Mon Nov 16, 2015, 09:11 PM

77. Another word that is overused is "stuff". nt

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Response to GummyBearz (Original post)

Mon Nov 16, 2015, 09:14 PM

78. People and Folks are the main gang factions in Chicago.

 

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Response to GummyBearz (Original post)

Mon Nov 16, 2015, 09:15 PM

80. I think "people" and "persons" now implies corporations. "Folks" implies humans. nt

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Response to GummyBearz (Original post)

Mon Nov 16, 2015, 09:42 PM

81. unfortunately

Pres Obama does it all the time and it grates on my nerves

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Response to GummyBearz (Original post)

Mon Nov 16, 2015, 09:58 PM

82. When certain people use it

It usually sounds like a phony attempt to connect to the masses to me when politicians use that word, especially when they come from elite backgrounds and education. I seriously doubt that is a word you find in common use in those circles. They just use it to make themselves sound like they're one of the salt of the earth types.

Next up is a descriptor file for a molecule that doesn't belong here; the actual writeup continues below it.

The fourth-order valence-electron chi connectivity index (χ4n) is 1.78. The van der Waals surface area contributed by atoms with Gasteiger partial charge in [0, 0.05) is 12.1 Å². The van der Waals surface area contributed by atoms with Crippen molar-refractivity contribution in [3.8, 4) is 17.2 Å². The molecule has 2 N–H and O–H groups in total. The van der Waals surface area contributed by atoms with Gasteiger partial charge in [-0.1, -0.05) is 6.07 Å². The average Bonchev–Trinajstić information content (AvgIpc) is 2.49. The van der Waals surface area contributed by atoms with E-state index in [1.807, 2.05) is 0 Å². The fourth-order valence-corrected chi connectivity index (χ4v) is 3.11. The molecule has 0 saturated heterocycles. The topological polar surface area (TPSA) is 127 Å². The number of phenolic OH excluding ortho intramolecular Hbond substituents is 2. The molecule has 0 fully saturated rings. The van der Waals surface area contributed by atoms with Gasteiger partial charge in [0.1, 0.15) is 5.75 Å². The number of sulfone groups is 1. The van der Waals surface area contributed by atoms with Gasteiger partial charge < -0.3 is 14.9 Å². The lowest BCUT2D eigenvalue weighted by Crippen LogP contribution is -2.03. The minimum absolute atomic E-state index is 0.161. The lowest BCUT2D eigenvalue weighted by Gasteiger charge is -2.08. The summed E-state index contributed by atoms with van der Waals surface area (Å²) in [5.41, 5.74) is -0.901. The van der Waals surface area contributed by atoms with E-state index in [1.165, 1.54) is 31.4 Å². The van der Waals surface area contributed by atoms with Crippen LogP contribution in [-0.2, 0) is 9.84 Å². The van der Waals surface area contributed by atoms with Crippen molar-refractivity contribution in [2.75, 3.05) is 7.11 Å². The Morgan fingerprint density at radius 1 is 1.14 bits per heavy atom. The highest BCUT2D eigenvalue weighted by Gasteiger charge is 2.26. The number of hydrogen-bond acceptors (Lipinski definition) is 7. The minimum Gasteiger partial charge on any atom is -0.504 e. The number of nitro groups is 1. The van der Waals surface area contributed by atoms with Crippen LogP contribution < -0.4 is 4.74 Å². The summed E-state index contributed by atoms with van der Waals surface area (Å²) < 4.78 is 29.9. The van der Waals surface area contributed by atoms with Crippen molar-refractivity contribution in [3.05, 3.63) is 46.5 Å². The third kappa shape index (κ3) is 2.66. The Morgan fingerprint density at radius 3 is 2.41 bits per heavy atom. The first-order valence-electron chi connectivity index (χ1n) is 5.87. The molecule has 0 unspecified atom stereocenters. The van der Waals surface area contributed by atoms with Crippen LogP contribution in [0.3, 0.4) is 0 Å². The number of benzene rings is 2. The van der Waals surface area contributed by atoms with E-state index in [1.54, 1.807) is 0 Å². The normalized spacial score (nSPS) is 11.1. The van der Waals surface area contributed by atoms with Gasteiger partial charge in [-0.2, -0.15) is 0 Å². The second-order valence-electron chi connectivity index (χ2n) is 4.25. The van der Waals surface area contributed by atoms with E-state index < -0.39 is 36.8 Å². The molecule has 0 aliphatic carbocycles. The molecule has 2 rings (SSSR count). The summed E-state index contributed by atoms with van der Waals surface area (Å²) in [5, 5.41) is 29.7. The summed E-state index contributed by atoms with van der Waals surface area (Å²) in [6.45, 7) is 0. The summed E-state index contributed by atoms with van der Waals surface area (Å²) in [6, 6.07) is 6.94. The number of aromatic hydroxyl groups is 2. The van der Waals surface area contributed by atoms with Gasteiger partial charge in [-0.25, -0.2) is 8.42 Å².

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Response to GummyBearz (Original post)

Mon Nov 16, 2015, 10:12 PM

83. I've used both. Folks is more informal or

referring to specific people or people I'm very familiar with. "People" is more formal, detached. "Folks" has has a friendlier vibe--for example, if labeling a group by race, which phrase sounds less threatening: white people or white folks?